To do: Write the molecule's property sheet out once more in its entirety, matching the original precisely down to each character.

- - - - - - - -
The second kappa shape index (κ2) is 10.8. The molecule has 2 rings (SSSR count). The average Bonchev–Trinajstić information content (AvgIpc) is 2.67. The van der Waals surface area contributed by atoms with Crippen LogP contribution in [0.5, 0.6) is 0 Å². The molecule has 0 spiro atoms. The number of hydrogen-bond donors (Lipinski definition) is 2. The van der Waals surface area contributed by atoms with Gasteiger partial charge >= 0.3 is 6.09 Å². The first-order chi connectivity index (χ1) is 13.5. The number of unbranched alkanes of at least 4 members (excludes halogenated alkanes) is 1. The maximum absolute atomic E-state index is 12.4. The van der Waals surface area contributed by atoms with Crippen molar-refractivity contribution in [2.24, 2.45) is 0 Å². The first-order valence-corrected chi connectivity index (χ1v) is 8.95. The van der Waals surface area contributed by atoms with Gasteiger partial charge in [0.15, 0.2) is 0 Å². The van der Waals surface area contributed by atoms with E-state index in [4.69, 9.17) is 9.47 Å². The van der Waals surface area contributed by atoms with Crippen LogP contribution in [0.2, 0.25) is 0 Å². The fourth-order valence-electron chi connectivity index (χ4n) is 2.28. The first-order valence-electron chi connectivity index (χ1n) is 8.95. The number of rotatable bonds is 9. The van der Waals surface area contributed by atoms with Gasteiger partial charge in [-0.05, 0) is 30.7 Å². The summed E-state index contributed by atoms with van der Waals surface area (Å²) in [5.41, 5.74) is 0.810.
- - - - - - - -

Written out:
The second kappa shape index (κ2) is 10.8. The molecule has 2 rings (SSSR count). The average Bonchev–Trinajstić information content (AvgIpc) is 2.67. The van der Waals surface area contributed by atoms with Crippen LogP contribution in [0.5, 0.6) is 0 Å². The molecule has 0 spiro atoms. The number of hydrogen-bond donors (Lipinski definition) is 2. The van der Waals surface area contributed by atoms with Gasteiger partial charge >= 0.3 is 6.09 Å². The first-order chi connectivity index (χ1) is 13.5. The number of unbranched alkanes of at least 4 members (excludes halogenated alkanes) is 1. The maximum absolute atomic E-state index is 12.4. The van der Waals surface area contributed by atoms with Crippen molar-refractivity contribution in [2.24, 2.45) is 0 Å². The first-order valence-corrected chi connectivity index (χ1v) is 8.95. The van der Waals surface area contributed by atoms with Gasteiger partial charge in [0.15, 0.2) is 0 Å². The van der Waals surface area contributed by atoms with E-state index in [4.69, 9.17) is 9.47 Å². The van der Waals surface area contributed by atoms with Crippen LogP contribution in [0.2, 0.25) is 0 Å². The fourth-order valence-electron chi connectivity index (χ4n) is 2.28. The first-order valence-electron chi connectivity index (χ1n) is 8.95. The number of rotatable bonds is 9. The van der Waals surface area contributed by atoms with Gasteiger partial charge in [-0.05, 0) is 30.7 Å². The summed E-state index contributed by atoms with van der Waals surface area (Å²) in [5.41, 5.74) is 0.810.